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AussieJosh

old speckled hen recipe

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Hey paul

 

 

 

i was at the Fox and Firkin tonight and i had a few pints onf the old speckled hen! what do you think would be a good recipe to make this?

 

Cheers!

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Good question! I've only tried it once, out of a clear glass bottle, and the sample was severely light struck :roll: I tipped it away after just one mouthful - just could not get around the disgusting stench.

 

 

 

Will do some homework and get back to you. :)

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I hope you used the whole tube of cream else the condition may flare up.

 

Still on the job with this, every bottlo has had old stock or can't make out the date code at all. Looking to pull a 6 pack out of a carton, minimising light strike damage.

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Thanks Paul!

If your ever in the area its on Tap at the Fox and firken, Top of north east road just before you hit the foot hills. Nice little english style pub it is! no pokies and shit like that! good meals to! but i think meals may only be on the weekend?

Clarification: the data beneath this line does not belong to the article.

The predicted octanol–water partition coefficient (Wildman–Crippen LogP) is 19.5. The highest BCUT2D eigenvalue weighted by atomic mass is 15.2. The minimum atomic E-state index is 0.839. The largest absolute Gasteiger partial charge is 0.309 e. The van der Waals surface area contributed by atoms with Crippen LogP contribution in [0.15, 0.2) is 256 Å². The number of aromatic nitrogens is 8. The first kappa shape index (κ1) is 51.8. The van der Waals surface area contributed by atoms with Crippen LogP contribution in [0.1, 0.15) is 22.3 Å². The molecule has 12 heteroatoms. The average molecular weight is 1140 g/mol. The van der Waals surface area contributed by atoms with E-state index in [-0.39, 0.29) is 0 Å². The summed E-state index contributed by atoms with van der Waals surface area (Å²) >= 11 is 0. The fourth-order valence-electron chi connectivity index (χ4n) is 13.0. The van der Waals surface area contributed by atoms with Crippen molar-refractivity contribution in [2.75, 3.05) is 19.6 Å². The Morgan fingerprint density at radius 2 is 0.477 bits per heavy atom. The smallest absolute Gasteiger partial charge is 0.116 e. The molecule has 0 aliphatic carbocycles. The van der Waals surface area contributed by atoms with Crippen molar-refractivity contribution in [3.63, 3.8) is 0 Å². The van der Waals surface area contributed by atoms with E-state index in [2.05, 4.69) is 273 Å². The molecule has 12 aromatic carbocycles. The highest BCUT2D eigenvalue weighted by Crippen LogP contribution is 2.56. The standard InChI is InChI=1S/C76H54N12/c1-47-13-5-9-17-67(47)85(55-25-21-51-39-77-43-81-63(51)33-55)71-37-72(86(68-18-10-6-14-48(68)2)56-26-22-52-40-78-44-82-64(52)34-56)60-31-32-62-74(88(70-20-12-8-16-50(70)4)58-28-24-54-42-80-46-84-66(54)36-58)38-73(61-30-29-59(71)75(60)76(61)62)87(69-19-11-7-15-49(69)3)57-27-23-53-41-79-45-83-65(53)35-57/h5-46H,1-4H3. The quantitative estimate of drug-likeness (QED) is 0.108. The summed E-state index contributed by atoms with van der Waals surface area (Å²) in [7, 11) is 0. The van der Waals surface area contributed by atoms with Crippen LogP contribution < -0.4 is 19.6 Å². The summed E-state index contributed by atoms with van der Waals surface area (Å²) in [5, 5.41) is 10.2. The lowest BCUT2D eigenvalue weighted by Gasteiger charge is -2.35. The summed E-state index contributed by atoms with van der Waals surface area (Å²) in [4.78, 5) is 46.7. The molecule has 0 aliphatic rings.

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got a 6pack of bottles today(355ml, they look a lot bigger than that), still can't make out the inkjetted code on 'em??

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OK you really should not drink traditional English Bitter out of a bottle why they put it in a bottle is beyond me always pour from tap into an imperial pint glass and enjoy the taste sensation.

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LoL MatthewW1..

 

PB2 thats the guy who got the bottles....His name is Paul and he works for Coopers! He is there homebrew guy! He knows more about beer then all of us put together!

 

Good advice though for new beer drinkers!

 

Welcome to the forums mate! :)

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Okay, I'm handing in my homework.

Still couldn't find any readable markings on the bottles but the 4 I tasted showed no signs of oxidation or light strike. However, 2 of the 4 gushed.

I got subtle floral/fruity and toffee aromas with a thinnish mouthfeel and a lingering medicinal bitterness.

Colour - 36EBC, SG - 1010 (that's not thin, yet it tasted thin??), Bitterness in the mid 30's.

I think this beer would present a lot better on nitrogen (can with a widget or on tap) as this will help to soften the medicinal bitterness.

 

To make something like it:

English Bitter Beer kit,

1kg Light Dry Malt,

250g Sugar,

10g of EKG hops for 10mins

10g of EKG dry hopped

Made to 23 litres.

Ferment at 18C if using the yeast with the kit or go for an English Ale yeast.

 

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im going to give this recipe a go.